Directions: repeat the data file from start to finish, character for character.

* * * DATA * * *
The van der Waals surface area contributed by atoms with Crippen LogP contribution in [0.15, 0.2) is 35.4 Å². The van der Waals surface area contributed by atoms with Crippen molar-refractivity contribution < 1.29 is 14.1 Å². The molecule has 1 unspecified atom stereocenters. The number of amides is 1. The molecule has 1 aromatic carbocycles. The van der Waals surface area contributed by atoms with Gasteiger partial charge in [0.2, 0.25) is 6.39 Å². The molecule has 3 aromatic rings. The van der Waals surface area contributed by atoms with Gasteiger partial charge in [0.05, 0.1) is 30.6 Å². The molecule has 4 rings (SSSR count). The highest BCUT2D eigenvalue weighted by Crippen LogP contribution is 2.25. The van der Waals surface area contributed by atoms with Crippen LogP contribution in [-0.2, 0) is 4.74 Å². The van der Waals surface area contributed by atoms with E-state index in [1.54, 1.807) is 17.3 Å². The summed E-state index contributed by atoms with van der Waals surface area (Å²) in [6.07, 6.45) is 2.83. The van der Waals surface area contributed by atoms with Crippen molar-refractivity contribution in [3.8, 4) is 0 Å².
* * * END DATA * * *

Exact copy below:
The van der Waals surface area contributed by atoms with Crippen LogP contribution in [0.15, 0.2) is 35.4 Å². The van der Waals surface area contributed by atoms with Crippen molar-refractivity contribution < 1.29 is 14.1 Å². The molecule has 1 unspecified atom stereocenters. The number of amides is 1. The molecule has 1 aromatic carbocycles. The van der Waals surface area contributed by atoms with Gasteiger partial charge in [0.2, 0.25) is 6.39 Å². The molecule has 3 aromatic rings. The van der Waals surface area contributed by atoms with Gasteiger partial charge in [0.05, 0.1) is 30.6 Å². The molecule has 4 rings (SSSR count). The highest BCUT2D eigenvalue weighted by Crippen LogP contribution is 2.25. The van der Waals surface area contributed by atoms with Crippen LogP contribution in [-0.2, 0) is 4.74 Å². The van der Waals surface area contributed by atoms with E-state index in [1.54, 1.807) is 17.3 Å². The summed E-state index contributed by atoms with van der Waals surface area (Å²) in [6.07, 6.45) is 2.83. The van der Waals surface area contributed by atoms with Crippen molar-refractivity contribution in [3.8, 4) is 0 Å².